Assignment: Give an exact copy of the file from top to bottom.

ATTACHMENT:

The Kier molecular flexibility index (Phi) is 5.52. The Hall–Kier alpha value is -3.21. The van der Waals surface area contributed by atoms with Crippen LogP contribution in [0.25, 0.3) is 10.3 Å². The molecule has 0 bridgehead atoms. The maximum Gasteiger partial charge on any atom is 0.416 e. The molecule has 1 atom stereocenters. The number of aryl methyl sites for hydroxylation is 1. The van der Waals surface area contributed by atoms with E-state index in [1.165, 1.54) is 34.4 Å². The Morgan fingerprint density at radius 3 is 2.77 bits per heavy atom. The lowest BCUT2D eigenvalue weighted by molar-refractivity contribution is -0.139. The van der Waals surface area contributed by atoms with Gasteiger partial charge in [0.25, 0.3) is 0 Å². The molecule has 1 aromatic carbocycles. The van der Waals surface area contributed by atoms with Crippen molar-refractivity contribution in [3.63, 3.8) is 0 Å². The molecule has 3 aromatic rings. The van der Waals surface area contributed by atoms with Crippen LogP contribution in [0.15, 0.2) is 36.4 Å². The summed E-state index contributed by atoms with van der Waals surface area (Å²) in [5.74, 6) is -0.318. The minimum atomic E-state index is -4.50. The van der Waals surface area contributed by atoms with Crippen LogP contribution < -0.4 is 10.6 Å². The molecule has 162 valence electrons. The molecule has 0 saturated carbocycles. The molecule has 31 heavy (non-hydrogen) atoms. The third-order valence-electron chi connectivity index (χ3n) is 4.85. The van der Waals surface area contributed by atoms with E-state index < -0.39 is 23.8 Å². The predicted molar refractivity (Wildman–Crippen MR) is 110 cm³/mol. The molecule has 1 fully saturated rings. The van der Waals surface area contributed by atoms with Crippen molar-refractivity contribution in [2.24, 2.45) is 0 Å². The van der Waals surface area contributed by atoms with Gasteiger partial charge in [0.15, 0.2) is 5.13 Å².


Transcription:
The Kier molecular flexibility index (Phi) is 5.52. The Hall–Kier alpha value is -3.21. The van der Waals surface area contributed by atoms with Crippen LogP contribution in [0.25, 0.3) is 10.3 Å². The molecule has 0 bridgehead atoms. The maximum Gasteiger partial charge on any atom is 0.416 e. The molecule has 1 atom stereocenters. The number of aryl methyl sites for hydroxylation is 1. The van der Waals surface area contributed by atoms with E-state index in [1.165, 1.54) is 34.4 Å². The Morgan fingerprint density at radius 3 is 2.77 bits per heavy atom. The lowest BCUT2D eigenvalue weighted by molar-refractivity contribution is -0.139. The van der Waals surface area contributed by atoms with Gasteiger partial charge in [0.25, 0.3) is 0 Å². The molecule has 1 aromatic carbocycles. The van der Waals surface area contributed by atoms with Crippen molar-refractivity contribution in [3.63, 3.8) is 0 Å². The molecule has 3 aromatic rings. The van der Waals surface area contributed by atoms with Crippen LogP contribution in [0.15, 0.2) is 36.4 Å². The summed E-state index contributed by atoms with van der Waals surface area (Å²) in [5.74, 6) is -0.318. The minimum atomic E-state index is -4.50. The van der Waals surface area contributed by atoms with Crippen LogP contribution < -0.4 is 10.6 Å². The molecule has 162 valence electrons. The molecule has 0 saturated carbocycles. The molecule has 31 heavy (non-hydrogen) atoms. The third-order valence-electron chi connectivity index (χ3n) is 4.85. The van der Waals surface area contributed by atoms with E-state index < -0.39 is 23.8 Å². The predicted molar refractivity (Wildman–Crippen MR) is 110 cm³/mol. The molecule has 1 fully saturated rings. The van der Waals surface area contributed by atoms with Crippen molar-refractivity contribution in [2.24, 2.45) is 0 Å². The van der Waals surface area contributed by atoms with Gasteiger partial charge in [0.15, 0.2) is 5.13 Å².